Most people who buy heavy-duty trucks are buying them for work purposes rather than a daily driving vehicle. That's the key thing to understand about the new Chevrolet Silverado HD line with the new generation of the Duramax diesel engine.
Because these trucks are made for a working life, Chevy has redesigned the 6.6-liter turbocharged Duramax engine to provide more horsepower and torque than ever before. The new LP5 Duramax engine delivers 445 horsepower and 910 pound-feet of torque. The last generation Duramax made 397 horsepower and 765 pound-feet.
The reason for the upgrade is towing capacity. Chevy's research found that about half of heavy-duty truck buyers regularly tow at or near their truck's maximum capacity. So Chevy raised the maximum towing capacity to 18,100 pounds for the 2500HD and up to 23,300 pounds for 3500HD with dual rear axle.
To test the Duramax engine and the Silverado HD, I went to Moline, Illinois and visited the John Deere factory. While I was there, we loaded up some trailers and took off on Interstate 80 to pull some heavy equipment in real-world conditions. We had about 13,000 pounds on a flatbed trailer behind the 2500HD on the Class III hitch, and 21,669 pounds on a Gooseneck hitch behind the 3500HD dually.
I won't say that you couldn't tell the weight was back there, but the Duramax accelerated both trucks to freeway speeds with no trouble at all, and maintained the speed effortlessly. The EPA doesn't rate fuel economy on heavy-duty trucks, but I saw about 12 MPG when towing, and up to 20 MPG when the trucks were unladen.
The really amazing part was how quiet the trucks were inside. Chevy has really done an excellent job soundproofing the cabin. With the Silverado, getting a work truck doesn't mean you have to give up luxury. If you select the High Country or LTZ trim, you'll get every modern feature, including GM's 4G/LTE system with wifi, a full set of outlets from USB up to 120V, navigation, OnStar, and leather seats with both heating and ventilation.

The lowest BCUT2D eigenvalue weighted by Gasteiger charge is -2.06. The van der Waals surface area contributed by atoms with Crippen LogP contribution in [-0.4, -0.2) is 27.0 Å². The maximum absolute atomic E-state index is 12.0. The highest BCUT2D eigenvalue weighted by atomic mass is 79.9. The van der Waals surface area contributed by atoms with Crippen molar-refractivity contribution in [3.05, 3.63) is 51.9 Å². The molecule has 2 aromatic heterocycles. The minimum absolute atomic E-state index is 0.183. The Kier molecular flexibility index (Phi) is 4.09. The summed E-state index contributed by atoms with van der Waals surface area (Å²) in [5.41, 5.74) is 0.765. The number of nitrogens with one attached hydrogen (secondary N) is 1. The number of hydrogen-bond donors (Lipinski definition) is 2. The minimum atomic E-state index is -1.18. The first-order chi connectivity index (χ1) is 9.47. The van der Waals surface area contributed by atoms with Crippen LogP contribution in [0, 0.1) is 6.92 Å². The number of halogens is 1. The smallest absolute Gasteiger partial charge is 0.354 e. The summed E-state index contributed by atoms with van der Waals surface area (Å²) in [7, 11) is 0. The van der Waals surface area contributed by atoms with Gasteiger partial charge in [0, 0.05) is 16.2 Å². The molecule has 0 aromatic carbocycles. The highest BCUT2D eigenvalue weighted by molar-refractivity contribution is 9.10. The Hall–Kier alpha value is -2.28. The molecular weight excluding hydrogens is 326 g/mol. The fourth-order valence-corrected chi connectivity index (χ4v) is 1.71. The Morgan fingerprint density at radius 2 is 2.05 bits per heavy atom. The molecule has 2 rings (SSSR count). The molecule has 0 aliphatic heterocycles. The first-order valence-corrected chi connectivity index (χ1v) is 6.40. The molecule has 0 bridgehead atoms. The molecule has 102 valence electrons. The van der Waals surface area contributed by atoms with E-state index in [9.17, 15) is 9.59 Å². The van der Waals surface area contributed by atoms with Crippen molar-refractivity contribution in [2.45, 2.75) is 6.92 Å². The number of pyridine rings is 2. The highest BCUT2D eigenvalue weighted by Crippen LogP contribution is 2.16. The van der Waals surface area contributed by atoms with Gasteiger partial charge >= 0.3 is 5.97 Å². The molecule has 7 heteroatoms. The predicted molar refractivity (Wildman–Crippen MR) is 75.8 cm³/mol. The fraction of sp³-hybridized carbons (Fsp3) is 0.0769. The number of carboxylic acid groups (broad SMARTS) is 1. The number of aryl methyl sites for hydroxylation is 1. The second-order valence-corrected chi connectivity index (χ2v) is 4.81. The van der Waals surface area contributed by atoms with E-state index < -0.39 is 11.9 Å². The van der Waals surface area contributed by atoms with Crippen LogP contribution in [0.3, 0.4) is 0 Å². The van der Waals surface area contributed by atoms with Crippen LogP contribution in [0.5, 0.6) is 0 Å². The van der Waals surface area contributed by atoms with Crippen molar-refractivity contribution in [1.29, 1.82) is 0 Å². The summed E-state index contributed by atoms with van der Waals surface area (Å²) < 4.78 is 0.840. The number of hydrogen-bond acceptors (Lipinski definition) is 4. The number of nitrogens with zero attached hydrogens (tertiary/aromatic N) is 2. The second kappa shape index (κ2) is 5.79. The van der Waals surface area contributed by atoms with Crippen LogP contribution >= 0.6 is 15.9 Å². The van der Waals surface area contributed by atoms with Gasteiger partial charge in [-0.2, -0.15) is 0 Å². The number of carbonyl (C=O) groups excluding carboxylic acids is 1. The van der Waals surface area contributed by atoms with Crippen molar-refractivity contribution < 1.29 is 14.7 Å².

One feature to call out is the new trailering camera option. It costs $999, but gives you side cameras that display a blind spot view on the 8-inch video screen in the dash. You can even mount a wireless camera on the trailer for a rear view.
As tested, the 2017 High Country 2500HD has a retail price of $70,025. The 3500HD dually in LTZ trim with a Gooseneck hitch retails for $68,605. If you're looking for a truck that can tow anything and be your mobile office, the 2017 Silverado HD is a great choice.
2017 Chevrolet Silverado HD
Base price: $34,905
Price as tested: $70,025
Type: Full-size pickup
Engine: 6.6-liter turbocharged diesel V8 (445 hp, 910 lbs-ft)
Transmission: 6-speed Allison automatic
Road noise: Very quiet
EPA estimated mileage: N/A
Overall length: 224.4 inches
Curb weight: 6,689 pounds
Final assembly: Flint, Michigan